Two boys and two girls. They were to be found at one of the busiest traffic signals in south Delhi. The boys were about five or six years of age. The girls looked older, about eight or nine. As the traffic zipped along on the road, the four of them would play their own games on the divider. As soon as the traffic stopped on one side of the road, obeying the red signal, the children stopped their games. They would then go from car to car with dirty rags. ‘Cleaning’ the windscreens of cars with those dirty rags, they would then ask for some money. Some people would give a coin or two, and many more would tell them to buzz off. As soon as the traffic signal turned green, the children would be off to their little island on the divider, and back to their games.

It was difficult to know what they looked like. Their faces were grimy, they wore clothes blackened with time, and their hair was almost matted. But their eyes stood out like precious jewels, they were so bright.

Ranjana saw them daily from her window seat in the school bus. She was 12 years old and brimming with ideas. She was very bright in studies and a member of her school’s athletics team. But her classmates liked her most because she was very kind at heart. Her mother might chase a cockroach with a broom in the house but Ranjana would insist on picking up the insect with a piece of paper and depositing it outside. If the postman trudged up three floors to deliver a letter, she would make sure to give him water on a hot day. The ironing woman’s baby, secure in her mother’s arms, never left Ranjana’s house without biscuits or sweets.

But every time the 12-year-old tried to tell her parents to give the children on the traffic crossing some money, they would stop her. “By giving them money you are encouraging them to beg. They will never learn to do anything else,” her mother always said. Ranjana felt very helpless. She kept wondering how they could help the children.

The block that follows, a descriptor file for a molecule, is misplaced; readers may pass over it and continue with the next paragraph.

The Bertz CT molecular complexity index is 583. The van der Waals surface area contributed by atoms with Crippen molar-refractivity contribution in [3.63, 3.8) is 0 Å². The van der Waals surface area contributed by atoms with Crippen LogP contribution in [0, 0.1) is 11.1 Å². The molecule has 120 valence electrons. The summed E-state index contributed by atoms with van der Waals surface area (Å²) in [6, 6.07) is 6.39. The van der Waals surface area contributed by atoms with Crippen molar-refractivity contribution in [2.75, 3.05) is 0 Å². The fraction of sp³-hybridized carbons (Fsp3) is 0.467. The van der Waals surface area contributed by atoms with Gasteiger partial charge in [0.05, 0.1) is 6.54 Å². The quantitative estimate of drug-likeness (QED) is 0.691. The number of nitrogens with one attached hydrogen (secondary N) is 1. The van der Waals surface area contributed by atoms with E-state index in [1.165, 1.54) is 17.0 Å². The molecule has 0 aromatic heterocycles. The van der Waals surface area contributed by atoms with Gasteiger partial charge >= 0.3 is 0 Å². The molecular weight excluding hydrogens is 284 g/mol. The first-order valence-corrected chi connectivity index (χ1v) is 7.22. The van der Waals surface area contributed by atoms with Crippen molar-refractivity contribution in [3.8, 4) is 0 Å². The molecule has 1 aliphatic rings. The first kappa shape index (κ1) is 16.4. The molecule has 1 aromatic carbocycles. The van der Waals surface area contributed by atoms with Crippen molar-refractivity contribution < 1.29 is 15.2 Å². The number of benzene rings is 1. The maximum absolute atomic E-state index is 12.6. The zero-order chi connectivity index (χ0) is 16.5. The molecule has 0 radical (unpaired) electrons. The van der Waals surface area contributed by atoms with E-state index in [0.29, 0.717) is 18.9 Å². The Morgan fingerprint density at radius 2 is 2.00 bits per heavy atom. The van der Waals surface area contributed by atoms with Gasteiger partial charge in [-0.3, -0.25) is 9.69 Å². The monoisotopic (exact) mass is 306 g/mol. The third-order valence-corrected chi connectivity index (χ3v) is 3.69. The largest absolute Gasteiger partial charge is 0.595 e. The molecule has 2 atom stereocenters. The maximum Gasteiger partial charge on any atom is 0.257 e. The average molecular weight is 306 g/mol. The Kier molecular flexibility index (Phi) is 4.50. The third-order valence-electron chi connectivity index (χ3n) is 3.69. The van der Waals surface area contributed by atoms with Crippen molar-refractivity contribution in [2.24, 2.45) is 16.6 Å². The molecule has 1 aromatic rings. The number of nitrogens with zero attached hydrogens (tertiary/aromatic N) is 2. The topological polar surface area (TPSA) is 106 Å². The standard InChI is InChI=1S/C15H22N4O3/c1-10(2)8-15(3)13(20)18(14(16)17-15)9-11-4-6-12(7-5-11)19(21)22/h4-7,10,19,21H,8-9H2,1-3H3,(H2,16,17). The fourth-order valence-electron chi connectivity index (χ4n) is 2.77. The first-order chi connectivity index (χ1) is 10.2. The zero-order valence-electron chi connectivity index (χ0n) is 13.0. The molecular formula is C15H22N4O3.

One day Ranjana and her brother went for a long walk. They had been so busy licking their icecreams that they had reached the traffic crossing without realising it. The signal was three kilometers from their house. Ranjana decided to talk to the four children at the crossing. She bought them an ice cream each and asked them where their parents were. “Our parents work on a construction site. They have to go to work even if they are ill or they do not get paid,” the tallest girl said. Her name was Kamla.

The four children had come from a village in Bihar. Their parents were very poor and had thought they would be able to get better jobs in the city. The children had been going to school in the village but ever since they came to Delhi their education had stopped. “Our parents think it a big help if we manage to collect some money from people at this crossing, the other girl said. Her name was Sitara. The two boys were her brothers. They all lived in a nearby slum.

Sitara said, “Didi, it has been a while since we left school. If we stay on the street for some more time then we will forget we ever went to school. We get used to doing things our own way here. No one tells us what to do.”

Talking to them Ranjana had not noticed that it had become dark. Her brother told her it was time to head back home. “Bye didi, you are our friend now. No one has talked to us like this before,” Kamla said. Ranjana felt tears prick her eyes. On the way back Ranjana was very silent. Her mind was racing furiously. There must be something they could do to help the children, she thought.

The idea came to Ranjana at the breakfast table next morning. Of course her father had a lot to do with it. He worked in a private firm. That morning he was giving instructions on the phone to his junior staff, “Get rid of those old computers. The new ones will be here by tomorrow. Anyway, these computers are useless for us now.”

Programmed to learn []
Programmed to learn []